Friday, August 19, 2011

My take on: You Don't Sweat Much for a Fat Girl

I was in the middle of reading Celia Rivenbark's book You Don't Sweat Much for a Fat Girl, and she took me back to a certain cutesy commercial.....

Yes that commercial!!! The Swiffer Wet Jet. I laughed when it first came out, but Celia Rivenbark made me think of how overloaded television is with commercials like these. Have you seen the new one where the woman dressed as a piece of dirt falls in love with the Swiffer Wet Jet? Cutesy commercials are just one of the many elements in this collection of hilarious essays. Social media, movie theater etiquette, teenage angst, annoying mall people, a horny couple on the Food Network, politics, Oprah, and of course "Duh" husband (her better half) are just of few of things in the book.

The first essay, "Taking the Class out of Yoga," made me laugh. Rather than take part in yoga, she would want to sit on the sidelines and perhaps have some pizza. How did Elizabeth Gilbert of Eat, Pray, Love, fame stay so thin after gorging on pizza during her tour of self-discovery? Yoga perhaps? I guess she made yoga cool, but Celia Rivenbark made it funny for me. I would rather be eating a slice of pizza, too.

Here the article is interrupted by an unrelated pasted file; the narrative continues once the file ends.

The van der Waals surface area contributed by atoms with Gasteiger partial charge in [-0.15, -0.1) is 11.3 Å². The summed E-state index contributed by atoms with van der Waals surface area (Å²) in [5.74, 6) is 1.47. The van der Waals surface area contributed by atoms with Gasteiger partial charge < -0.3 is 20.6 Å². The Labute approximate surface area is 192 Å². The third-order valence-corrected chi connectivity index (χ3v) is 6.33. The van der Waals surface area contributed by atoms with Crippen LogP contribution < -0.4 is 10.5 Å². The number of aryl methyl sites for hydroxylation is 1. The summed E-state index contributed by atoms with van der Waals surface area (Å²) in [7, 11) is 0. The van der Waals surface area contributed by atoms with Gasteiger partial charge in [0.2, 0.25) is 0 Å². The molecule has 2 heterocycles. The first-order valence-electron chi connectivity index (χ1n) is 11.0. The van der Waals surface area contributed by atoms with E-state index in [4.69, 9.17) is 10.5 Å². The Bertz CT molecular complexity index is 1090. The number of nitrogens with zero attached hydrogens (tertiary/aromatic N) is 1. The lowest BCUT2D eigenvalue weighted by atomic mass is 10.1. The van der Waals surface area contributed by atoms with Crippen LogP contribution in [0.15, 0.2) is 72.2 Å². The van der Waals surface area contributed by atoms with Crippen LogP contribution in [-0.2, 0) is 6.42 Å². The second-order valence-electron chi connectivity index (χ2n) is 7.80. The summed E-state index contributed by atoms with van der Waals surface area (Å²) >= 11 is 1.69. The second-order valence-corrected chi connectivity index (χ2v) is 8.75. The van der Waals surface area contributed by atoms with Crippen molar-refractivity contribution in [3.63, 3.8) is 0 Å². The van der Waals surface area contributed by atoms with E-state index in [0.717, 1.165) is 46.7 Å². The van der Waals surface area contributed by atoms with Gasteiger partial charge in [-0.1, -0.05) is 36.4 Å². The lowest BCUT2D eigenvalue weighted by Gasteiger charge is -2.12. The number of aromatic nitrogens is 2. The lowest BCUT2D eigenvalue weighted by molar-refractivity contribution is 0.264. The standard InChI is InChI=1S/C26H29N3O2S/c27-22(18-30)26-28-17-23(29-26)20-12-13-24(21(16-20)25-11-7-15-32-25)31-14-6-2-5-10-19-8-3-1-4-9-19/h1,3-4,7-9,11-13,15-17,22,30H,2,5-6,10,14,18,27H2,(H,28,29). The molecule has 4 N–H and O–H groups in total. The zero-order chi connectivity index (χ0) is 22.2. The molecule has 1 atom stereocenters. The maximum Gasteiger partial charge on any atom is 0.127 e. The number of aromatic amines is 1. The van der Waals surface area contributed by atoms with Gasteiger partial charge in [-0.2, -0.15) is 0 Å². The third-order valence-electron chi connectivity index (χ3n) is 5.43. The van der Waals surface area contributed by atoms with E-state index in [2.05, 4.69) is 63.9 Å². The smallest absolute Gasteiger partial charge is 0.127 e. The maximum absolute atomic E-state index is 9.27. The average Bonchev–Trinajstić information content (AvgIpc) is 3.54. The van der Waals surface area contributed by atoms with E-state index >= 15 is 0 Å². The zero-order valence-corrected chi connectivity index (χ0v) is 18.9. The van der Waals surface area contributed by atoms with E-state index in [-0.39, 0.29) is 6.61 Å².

How about those annoying mall people? "Is your skin clean Ma'am? Would you like to try this fragrance? I want to show you something amazing!!" We've all had those experiences. They never seem to take no for an answer. How about buying something without having to give out your phone number or e-mail?

As a southerner, Rivenbark finds it hard to contain herself on Twitter. 140 characters just isn't enough, especially when some celebrities, like Kathy Ireland, come across so perfect on Twitter. I know the feeling. Everyone else is writing something so insightful, but all I can come up with is what I had for lunch. Make sure to check out the essay on Twitter, that one had me rolling.

The best essay out of them all had to be, "Politically Correct: A Palin/ La Toya Ticket." Doesn't that seem like the dream ticket?!?! They both talk too much. I think they would get more attention than Michele Bachmann in 2012. This book is silly and sassy. I had to think who is similar to Celia Rivenbark? The first person that came to mind is Larry David, over the top, sometimes politically incorrect but always funny.

Rating: Superb

Notes: I received a copy of the book from the publisher (St Martin's Press) at the request of the author's publicist (Wunderkind PR) in exchange for an honest review.

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